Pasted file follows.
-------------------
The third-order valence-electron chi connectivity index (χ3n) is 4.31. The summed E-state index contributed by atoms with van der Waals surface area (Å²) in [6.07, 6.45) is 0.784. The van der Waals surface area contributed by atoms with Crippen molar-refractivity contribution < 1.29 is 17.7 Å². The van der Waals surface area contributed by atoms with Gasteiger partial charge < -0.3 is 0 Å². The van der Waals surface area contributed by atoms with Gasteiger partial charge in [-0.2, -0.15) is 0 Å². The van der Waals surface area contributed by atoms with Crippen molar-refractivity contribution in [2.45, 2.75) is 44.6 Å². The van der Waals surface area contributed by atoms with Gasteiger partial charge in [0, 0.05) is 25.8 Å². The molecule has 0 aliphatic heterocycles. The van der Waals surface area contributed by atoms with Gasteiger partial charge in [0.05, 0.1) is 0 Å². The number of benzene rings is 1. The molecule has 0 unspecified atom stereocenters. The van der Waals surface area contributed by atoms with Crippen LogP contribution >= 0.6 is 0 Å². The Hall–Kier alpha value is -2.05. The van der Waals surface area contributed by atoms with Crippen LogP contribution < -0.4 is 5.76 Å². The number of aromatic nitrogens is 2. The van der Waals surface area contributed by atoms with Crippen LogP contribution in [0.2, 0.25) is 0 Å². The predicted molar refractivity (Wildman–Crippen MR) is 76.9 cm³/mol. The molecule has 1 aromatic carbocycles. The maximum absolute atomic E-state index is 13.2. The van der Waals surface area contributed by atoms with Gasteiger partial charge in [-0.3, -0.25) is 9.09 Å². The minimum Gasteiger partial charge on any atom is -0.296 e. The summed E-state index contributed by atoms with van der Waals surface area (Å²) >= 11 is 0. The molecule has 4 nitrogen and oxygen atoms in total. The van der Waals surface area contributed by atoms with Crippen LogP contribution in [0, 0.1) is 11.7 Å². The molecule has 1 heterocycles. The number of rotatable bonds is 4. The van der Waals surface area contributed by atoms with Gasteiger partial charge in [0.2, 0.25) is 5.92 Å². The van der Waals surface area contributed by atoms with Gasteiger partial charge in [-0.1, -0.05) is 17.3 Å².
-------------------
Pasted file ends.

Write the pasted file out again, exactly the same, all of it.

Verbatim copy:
The third-order valence-electron chi connectivity index (χ3n) is 4.31. The summed E-state index contributed by atoms with van der Waals surface area (Å²) in [6.07, 6.45) is 0.784. The van der Waals surface area contributed by atoms with Crippen molar-refractivity contribution < 1.29 is 17.7 Å². The van der Waals surface area contributed by atoms with Gasteiger partial charge < -0.3 is 0 Å². The van der Waals surface area contributed by atoms with Gasteiger partial charge in [-0.2, -0.15) is 0 Å². The van der Waals surface area contributed by atoms with Crippen molar-refractivity contribution in [2.45, 2.75) is 44.6 Å². The van der Waals surface area contributed by atoms with Gasteiger partial charge in [0, 0.05) is 25.8 Å². The molecule has 0 aliphatic heterocycles. The van der Waals surface area contributed by atoms with Gasteiger partial charge in [0.05, 0.1) is 0 Å². The number of benzene rings is 1. The molecule has 0 unspecified atom stereocenters. The van der Waals surface area contributed by atoms with Crippen LogP contribution >= 0.6 is 0 Å². The Hall–Kier alpha value is -2.05. The van der Waals surface area contributed by atoms with Crippen LogP contribution < -0.4 is 5.76 Å². The number of aromatic nitrogens is 2. The van der Waals surface area contributed by atoms with Crippen LogP contribution in [0.2, 0.25) is 0 Å². The predicted molar refractivity (Wildman–Crippen MR) is 76.9 cm³/mol. The molecule has 1 aromatic carbocycles. The maximum absolute atomic E-state index is 13.2. The van der Waals surface area contributed by atoms with Gasteiger partial charge in [-0.3, -0.25) is 9.09 Å². The minimum Gasteiger partial charge on any atom is -0.296 e. The summed E-state index contributed by atoms with van der Waals surface area (Å²) >= 11 is 0. The molecule has 4 nitrogen and oxygen atoms in total. The van der Waals surface area contributed by atoms with Crippen LogP contribution in [0, 0.1) is 11.7 Å². The molecule has 1 heterocycles. The number of rotatable bonds is 4. The van der Waals surface area contributed by atoms with Gasteiger partial charge in [0.2, 0.25) is 5.92 Å². The van der Waals surface area contributed by atoms with Gasteiger partial charge in [-0.1, -0.05) is 17.3 Å².